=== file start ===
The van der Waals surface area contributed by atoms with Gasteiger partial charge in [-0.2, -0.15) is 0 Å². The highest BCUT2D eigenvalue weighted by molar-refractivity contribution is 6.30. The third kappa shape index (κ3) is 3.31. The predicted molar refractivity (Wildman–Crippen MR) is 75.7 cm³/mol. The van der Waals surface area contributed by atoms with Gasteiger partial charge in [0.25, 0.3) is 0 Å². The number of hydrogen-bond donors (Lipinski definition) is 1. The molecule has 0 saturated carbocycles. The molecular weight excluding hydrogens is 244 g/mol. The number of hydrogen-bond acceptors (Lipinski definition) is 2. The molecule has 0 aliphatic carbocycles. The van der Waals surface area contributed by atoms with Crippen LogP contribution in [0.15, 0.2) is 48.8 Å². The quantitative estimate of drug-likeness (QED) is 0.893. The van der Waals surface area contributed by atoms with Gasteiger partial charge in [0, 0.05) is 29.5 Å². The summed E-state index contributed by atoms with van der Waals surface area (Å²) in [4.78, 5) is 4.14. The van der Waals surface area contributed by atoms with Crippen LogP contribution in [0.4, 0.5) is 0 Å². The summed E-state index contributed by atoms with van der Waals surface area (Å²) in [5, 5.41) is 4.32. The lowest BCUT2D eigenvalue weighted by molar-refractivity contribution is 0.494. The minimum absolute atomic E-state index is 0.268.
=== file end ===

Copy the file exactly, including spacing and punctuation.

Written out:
The van der Waals surface area contributed by atoms with Gasteiger partial charge in [-0.2, -0.15) is 0 Å². The highest BCUT2D eigenvalue weighted by molar-refractivity contribution is 6.30. The third kappa shape index (κ3) is 3.31. The predicted molar refractivity (Wildman–Crippen MR) is 75.7 cm³/mol. The van der Waals surface area contributed by atoms with Gasteiger partial charge in [0.25, 0.3) is 0 Å². The number of hydrogen-bond donors (Lipinski definition) is 1. The molecule has 0 saturated carbocycles. The molecular weight excluding hydrogens is 244 g/mol. The number of hydrogen-bond acceptors (Lipinski definition) is 2. The molecule has 0 aliphatic carbocycles. The van der Waals surface area contributed by atoms with Crippen LogP contribution in [0.15, 0.2) is 48.8 Å². The quantitative estimate of drug-likeness (QED) is 0.893. The van der Waals surface area contributed by atoms with Gasteiger partial charge in [0, 0.05) is 29.5 Å². The summed E-state index contributed by atoms with van der Waals surface area (Å²) in [4.78, 5) is 4.14. The van der Waals surface area contributed by atoms with Crippen LogP contribution in [0.4, 0.5) is 0 Å². The summed E-state index contributed by atoms with van der Waals surface area (Å²) in [5, 5.41) is 4.32. The lowest BCUT2D eigenvalue weighted by molar-refractivity contribution is 0.494. The minimum absolute atomic E-state index is 0.268.